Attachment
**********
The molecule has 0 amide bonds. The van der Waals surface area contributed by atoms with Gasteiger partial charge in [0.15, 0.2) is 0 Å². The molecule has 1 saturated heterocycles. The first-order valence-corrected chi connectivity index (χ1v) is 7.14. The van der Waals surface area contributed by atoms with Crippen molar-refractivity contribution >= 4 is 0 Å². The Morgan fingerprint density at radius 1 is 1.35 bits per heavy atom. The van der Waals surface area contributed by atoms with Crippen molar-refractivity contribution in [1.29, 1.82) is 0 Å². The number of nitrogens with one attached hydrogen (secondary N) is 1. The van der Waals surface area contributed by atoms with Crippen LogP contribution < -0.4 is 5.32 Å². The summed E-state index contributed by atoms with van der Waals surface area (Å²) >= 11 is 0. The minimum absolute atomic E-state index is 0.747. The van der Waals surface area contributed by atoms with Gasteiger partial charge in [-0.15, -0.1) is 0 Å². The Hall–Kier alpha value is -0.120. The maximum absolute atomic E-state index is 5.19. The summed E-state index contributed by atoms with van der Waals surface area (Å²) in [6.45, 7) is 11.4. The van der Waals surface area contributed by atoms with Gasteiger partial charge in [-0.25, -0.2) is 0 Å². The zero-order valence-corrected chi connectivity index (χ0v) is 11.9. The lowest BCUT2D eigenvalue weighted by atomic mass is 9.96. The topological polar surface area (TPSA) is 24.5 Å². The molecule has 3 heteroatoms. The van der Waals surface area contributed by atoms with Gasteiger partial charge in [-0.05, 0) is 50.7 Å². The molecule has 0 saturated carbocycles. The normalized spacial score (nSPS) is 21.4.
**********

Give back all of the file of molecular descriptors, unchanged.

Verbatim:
The molecule has 0 amide bonds. The van der Waals surface area contributed by atoms with Gasteiger partial charge in [0.15, 0.2) is 0 Å². The molecule has 1 saturated heterocycles. The first-order valence-corrected chi connectivity index (χ1v) is 7.14. The van der Waals surface area contributed by atoms with Crippen molar-refractivity contribution >= 4 is 0 Å². The Morgan fingerprint density at radius 1 is 1.35 bits per heavy atom. The van der Waals surface area contributed by atoms with Crippen molar-refractivity contribution in [1.29, 1.82) is 0 Å². The number of nitrogens with one attached hydrogen (secondary N) is 1. The van der Waals surface area contributed by atoms with Crippen LogP contribution < -0.4 is 5.32 Å². The summed E-state index contributed by atoms with van der Waals surface area (Å²) >= 11 is 0. The minimum absolute atomic E-state index is 0.747. The van der Waals surface area contributed by atoms with Gasteiger partial charge in [-0.15, -0.1) is 0 Å². The Hall–Kier alpha value is -0.120. The maximum absolute atomic E-state index is 5.19. The summed E-state index contributed by atoms with van der Waals surface area (Å²) in [6.45, 7) is 11.4. The van der Waals surface area contributed by atoms with Gasteiger partial charge in [-0.25, -0.2) is 0 Å². The zero-order valence-corrected chi connectivity index (χ0v) is 11.9. The lowest BCUT2D eigenvalue weighted by atomic mass is 9.96. The topological polar surface area (TPSA) is 24.5 Å². The molecule has 3 heteroatoms. The van der Waals surface area contributed by atoms with Gasteiger partial charge in [-0.05, 0) is 50.7 Å². The molecule has 0 saturated carbocycles. The normalized spacial score (nSPS) is 21.4.